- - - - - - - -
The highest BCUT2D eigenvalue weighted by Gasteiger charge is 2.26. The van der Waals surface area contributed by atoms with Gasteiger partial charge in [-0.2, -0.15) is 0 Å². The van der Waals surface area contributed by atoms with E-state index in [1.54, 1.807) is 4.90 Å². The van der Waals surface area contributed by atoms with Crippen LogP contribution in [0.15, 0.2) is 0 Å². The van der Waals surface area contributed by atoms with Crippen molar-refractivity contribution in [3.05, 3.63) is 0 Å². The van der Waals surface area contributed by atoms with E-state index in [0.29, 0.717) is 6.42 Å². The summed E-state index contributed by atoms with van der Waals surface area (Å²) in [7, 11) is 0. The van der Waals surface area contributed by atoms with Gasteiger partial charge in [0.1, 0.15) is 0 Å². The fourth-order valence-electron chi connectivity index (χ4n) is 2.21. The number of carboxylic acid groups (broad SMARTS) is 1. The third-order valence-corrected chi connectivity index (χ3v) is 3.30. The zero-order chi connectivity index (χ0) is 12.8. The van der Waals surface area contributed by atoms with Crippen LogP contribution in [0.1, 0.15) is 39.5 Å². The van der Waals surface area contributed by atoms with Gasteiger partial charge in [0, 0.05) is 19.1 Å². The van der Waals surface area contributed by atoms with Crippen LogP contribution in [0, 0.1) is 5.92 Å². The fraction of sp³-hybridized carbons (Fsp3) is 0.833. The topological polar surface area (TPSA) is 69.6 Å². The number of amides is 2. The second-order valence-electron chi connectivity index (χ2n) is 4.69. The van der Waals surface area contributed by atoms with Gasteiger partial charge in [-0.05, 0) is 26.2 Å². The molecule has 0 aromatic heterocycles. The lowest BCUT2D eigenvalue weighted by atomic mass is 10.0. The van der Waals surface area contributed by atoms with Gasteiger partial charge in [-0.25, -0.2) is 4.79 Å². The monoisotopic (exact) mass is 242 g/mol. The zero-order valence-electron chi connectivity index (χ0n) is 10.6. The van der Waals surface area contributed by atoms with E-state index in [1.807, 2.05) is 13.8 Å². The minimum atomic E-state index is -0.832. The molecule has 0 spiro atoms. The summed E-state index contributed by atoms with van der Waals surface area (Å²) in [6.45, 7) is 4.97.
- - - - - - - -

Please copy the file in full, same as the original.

The highest BCUT2D eigenvalue weighted by Gasteiger charge is 2.26. The van der Waals surface area contributed by atoms with Gasteiger partial charge in [-0.2, -0.15) is 0 Å². The van der Waals surface area contributed by atoms with E-state index in [1.54, 1.807) is 4.90 Å². The van der Waals surface area contributed by atoms with Crippen LogP contribution in [0.15, 0.2) is 0 Å². The van der Waals surface area contributed by atoms with Crippen molar-refractivity contribution in [3.05, 3.63) is 0 Å². The van der Waals surface area contributed by atoms with E-state index in [0.29, 0.717) is 6.42 Å². The summed E-state index contributed by atoms with van der Waals surface area (Å²) in [7, 11) is 0. The van der Waals surface area contributed by atoms with Gasteiger partial charge in [0.1, 0.15) is 0 Å². The fourth-order valence-electron chi connectivity index (χ4n) is 2.21. The number of carboxylic acid groups (broad SMARTS) is 1. The third-order valence-corrected chi connectivity index (χ3v) is 3.30. The zero-order chi connectivity index (χ0) is 12.8. The van der Waals surface area contributed by atoms with Crippen LogP contribution in [0.1, 0.15) is 39.5 Å². The van der Waals surface area contributed by atoms with Gasteiger partial charge in [0, 0.05) is 19.1 Å². The van der Waals surface area contributed by atoms with Crippen LogP contribution in [0, 0.1) is 5.92 Å². The fraction of sp³-hybridized carbons (Fsp3) is 0.833. The topological polar surface area (TPSA) is 69.6 Å². The number of amides is 2. The second-order valence-electron chi connectivity index (χ2n) is 4.69. The van der Waals surface area contributed by atoms with Gasteiger partial charge in [-0.05, 0) is 26.2 Å². The molecule has 0 aromatic heterocycles. The lowest BCUT2D eigenvalue weighted by atomic mass is 10.0. The van der Waals surface area contributed by atoms with Gasteiger partial charge in [-0.25, -0.2) is 4.79 Å². The monoisotopic (exact) mass is 242 g/mol. The zero-order valence-electron chi connectivity index (χ0n) is 10.6. The van der Waals surface area contributed by atoms with E-state index in [1.807, 2.05) is 13.8 Å². The minimum atomic E-state index is -0.832. The molecule has 0 spiro atoms. The summed E-state index contributed by atoms with van der Waals surface area (Å²) in [6.45, 7) is 4.97.